And he simply told them his story- naming his experience plainly. And when they kept questioning him, not wanting to believe it- he became that much more candid; pointing to the one who performed the miracle for him and asking if they can’t believe a miracle from God that they can see for themselves- how can they be disciples?
What does sin have to do with it?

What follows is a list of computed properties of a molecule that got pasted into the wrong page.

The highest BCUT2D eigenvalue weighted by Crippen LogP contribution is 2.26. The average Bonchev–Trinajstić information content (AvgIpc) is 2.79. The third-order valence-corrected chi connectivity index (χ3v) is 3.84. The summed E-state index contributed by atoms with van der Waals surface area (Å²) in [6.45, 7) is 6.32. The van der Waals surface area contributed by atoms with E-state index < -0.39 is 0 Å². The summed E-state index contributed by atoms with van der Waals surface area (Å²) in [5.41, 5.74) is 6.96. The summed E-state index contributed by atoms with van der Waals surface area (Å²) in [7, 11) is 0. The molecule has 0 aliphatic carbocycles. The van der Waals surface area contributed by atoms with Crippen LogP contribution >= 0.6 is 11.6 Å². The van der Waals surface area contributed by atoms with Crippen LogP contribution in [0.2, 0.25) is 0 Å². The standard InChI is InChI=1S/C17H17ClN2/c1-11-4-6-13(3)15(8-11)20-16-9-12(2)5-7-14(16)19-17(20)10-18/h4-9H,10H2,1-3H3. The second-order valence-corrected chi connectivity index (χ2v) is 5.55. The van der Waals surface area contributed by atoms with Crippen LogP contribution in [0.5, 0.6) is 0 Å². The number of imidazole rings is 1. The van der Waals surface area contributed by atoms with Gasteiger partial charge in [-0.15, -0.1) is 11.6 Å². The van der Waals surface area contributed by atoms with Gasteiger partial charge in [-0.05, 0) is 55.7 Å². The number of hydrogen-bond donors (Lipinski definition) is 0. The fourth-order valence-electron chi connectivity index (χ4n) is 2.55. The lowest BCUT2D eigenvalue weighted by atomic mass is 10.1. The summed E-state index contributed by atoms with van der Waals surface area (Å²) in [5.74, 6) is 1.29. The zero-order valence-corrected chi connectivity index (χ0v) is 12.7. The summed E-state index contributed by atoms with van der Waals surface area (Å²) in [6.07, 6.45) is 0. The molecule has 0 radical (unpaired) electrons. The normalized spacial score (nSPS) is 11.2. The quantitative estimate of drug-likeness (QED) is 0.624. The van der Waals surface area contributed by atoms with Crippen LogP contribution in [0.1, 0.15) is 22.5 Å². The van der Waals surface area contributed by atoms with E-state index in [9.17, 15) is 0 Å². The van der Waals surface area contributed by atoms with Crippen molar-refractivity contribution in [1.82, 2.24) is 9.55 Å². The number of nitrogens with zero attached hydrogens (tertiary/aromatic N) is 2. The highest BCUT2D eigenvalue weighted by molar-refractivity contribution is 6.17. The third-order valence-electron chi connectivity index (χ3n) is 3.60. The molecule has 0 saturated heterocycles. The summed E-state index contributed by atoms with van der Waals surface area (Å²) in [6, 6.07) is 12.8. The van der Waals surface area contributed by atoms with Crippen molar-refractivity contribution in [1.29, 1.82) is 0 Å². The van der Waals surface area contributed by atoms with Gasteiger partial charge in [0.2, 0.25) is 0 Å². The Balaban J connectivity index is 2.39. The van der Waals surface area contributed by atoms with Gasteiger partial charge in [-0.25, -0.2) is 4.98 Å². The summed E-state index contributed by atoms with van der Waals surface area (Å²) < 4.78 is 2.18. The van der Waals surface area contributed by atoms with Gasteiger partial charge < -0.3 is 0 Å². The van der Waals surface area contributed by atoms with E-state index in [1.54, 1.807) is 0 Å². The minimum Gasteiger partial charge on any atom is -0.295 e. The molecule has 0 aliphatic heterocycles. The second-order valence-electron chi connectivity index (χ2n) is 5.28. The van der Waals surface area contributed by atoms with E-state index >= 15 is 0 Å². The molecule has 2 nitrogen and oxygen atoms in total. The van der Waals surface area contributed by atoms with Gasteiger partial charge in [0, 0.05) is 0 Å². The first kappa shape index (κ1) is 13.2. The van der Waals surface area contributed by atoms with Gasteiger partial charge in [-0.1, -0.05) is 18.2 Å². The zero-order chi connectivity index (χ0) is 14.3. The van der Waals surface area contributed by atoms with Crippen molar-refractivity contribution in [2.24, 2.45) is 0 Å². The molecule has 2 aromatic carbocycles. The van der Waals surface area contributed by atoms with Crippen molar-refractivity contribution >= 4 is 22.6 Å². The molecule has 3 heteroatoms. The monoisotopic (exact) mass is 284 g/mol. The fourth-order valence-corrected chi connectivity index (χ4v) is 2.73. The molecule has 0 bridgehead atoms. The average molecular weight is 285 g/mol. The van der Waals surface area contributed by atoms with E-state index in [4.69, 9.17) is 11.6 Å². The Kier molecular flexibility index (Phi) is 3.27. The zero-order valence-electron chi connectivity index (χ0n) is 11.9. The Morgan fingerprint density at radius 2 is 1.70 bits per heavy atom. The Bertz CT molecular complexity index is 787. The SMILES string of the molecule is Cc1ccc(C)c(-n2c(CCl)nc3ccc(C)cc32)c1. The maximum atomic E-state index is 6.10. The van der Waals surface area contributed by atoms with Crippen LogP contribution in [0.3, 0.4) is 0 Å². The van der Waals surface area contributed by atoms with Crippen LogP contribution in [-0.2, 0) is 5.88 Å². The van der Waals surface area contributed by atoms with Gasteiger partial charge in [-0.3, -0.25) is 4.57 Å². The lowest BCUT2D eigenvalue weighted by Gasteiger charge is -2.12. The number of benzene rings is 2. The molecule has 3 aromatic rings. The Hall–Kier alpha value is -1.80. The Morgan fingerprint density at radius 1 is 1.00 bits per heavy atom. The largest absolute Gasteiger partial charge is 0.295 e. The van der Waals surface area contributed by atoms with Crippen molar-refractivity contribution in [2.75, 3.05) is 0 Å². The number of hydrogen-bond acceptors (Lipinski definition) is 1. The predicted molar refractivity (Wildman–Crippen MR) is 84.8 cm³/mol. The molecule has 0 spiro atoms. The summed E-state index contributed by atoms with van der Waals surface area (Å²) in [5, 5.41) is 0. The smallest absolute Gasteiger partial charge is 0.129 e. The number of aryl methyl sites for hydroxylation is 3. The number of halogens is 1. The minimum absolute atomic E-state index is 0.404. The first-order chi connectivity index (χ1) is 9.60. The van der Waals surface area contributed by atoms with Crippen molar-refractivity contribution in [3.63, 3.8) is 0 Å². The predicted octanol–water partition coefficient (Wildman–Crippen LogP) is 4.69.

The other thing about this story is it speaks to the misbelief that this man’s sin (or his parent’s sin) and his blindness are connected. In Jesus’ time people equated the consequences of sin as coming directly from a person’s actions- there are still people who believe this today. If you or your parents sinned against God and then something bad happened, it was described as justice. This way of thinking though doesn’t account for the fact that sometimes things just… happen. People who don’t do anything to deserve it have good things happen to them and people who don’t do anything to deserve it have bad things happen to them. And this way of thinking can become more dangerous, if something harmful happens to someone and we believe that they deserved it because it can prevent us from giving help, offering forgiveness and healing relationships. But that is not what happens here. You see, this story is all about grace. The man born blind is healed for one reason and one reason alone- because God loves him. He didn’t deserve to be blind and he didn’t earn his healing, other than having an open heart ready to trust and have faith.